Rural Ontario behind the eight-ball
Northumberland voters will not be easily fooled.
As Liberal leader Kathleen Wynne, Progressive Conservative leader Tim Hudak and NDP leader Andrea Horvath criss-cross the province making their promises and outlining their policies, the electorate in the county just shake their heads.
Unlike any other recent election, there are very clear choices. The party platforms are very distinct, aimed at each party’s core voters. The stark differences should make the choice very easy come June 12.
But Northumberland voters will be listening with special care, similar to many rural ridings across Ontario. When each of the politician starts talking about cutbacks, or tax breaks, or balancing the budget by whatever date, it plays out in very real terms in rural Ontario. It means loss of services.
In rural Ontario, after decades of service cuts dating back to premier Mike Harris and the Common Sense Revolution in the 1990s, rural residents have watched hospitals close (Port Hope), amalgamated services (Children’s Aid Society, boards of education, municipal governments, etc.), and an ever-shrinking local economy (lost manufacturing jobs, part-time replacing full-time jobs), as the list goes on.
This past winter, the service cuts hit home. Local politicians were outraged over poor highway maintenance and snow removal on Highway 401 as a string of crashes caused traffic havoc, uncalculated costs to individuals and companies, along with personal injuries.
The explanation given was a reduction in the number of plows and the closure of three salt yards in Northumberland. The current contractor, Carillion Canada Inc., is only allowed nine plows compared to the 17 run the previous company, Cruickshank Construction. Basically, the service was cut in half to save money.
While the Ministry of Transportation defended the cuts, saying new technology and more efficient trucks would meet the standards, the evidence showed the opposite was true.
For local commuters, it was a nightmare. And when there are so few local jobs, many in Northumberland depend on safe driving conditions to make a living.
Then there are the less dramatic instances, like at Northumberland Hills Hospital, where each year budget reductions and service demands collide as the board keeps trying to navigate the treacherous waters of making cuts without crippling local services. Sometimes it works and other times there are painful reductions. Either way, the community is affected. It is not easy and it is an unenviable job.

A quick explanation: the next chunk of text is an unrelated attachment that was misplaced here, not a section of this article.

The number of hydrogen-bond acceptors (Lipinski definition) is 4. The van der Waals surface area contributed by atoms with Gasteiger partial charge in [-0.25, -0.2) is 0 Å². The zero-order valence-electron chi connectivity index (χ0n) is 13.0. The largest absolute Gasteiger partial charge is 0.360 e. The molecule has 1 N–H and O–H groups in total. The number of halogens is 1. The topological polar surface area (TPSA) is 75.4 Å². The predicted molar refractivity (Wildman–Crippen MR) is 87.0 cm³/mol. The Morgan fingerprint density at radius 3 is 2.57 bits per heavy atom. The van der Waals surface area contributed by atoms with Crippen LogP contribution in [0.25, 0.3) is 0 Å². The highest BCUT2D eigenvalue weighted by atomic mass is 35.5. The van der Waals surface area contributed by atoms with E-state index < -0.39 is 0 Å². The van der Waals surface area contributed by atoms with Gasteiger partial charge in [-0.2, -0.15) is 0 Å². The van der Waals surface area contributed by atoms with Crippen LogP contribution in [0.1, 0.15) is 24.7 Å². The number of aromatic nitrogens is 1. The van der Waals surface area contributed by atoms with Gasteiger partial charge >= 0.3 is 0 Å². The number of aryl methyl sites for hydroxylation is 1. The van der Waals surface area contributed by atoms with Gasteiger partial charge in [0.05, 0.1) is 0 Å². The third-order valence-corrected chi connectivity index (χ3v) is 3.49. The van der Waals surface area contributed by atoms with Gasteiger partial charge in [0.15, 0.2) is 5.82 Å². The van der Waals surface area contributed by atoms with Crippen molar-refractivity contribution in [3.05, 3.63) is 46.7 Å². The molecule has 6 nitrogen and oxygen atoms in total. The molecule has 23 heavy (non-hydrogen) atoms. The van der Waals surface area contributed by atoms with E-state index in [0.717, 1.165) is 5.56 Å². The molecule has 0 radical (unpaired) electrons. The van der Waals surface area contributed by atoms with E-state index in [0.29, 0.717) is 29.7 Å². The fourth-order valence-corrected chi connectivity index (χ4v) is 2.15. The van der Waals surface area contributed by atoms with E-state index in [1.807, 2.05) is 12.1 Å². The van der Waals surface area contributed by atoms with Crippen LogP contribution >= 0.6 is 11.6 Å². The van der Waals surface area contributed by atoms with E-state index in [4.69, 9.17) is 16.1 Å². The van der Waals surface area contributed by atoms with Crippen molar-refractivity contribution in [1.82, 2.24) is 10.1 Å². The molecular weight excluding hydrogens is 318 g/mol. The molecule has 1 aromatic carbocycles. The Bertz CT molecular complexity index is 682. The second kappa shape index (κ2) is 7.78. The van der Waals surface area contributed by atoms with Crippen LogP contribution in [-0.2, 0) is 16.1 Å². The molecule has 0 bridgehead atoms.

There is little difference between Northumberland and other rural towns. Nearly 15 years ago, the small community of Walkerton exploded into the headlines as seven people died and 2,500 became ill due to drinking water contamination. In part, the blame was aimed at the Tory government’s privatization of water testing and the failure of provincial officials for not enforcing guidelines.
There are countless other examples. One only needs to read local news media to see the same reductions crushing other municipalities.
Oh, and by the way, all these cutbacks, reductions and eliminations have taken place under successive Conservative and Liberal governments – not that the NDP are promising much different.
Enough of the slogans and sound bytes. Stop the ridiculous policies that keep leaving rural Ontario behind the eight-ball. There are serious issues in Northumberland County and the rest of rural Ontario. It is complex and painful. We can’t keep going on like this. And we won’t be fooled again.
Robert Washburn is a professor of e-journalism at Loyalist College. He can be reached at www.consider-this.ca . This column and others are archived online at http://considerthis.onlinedemocracy.ca.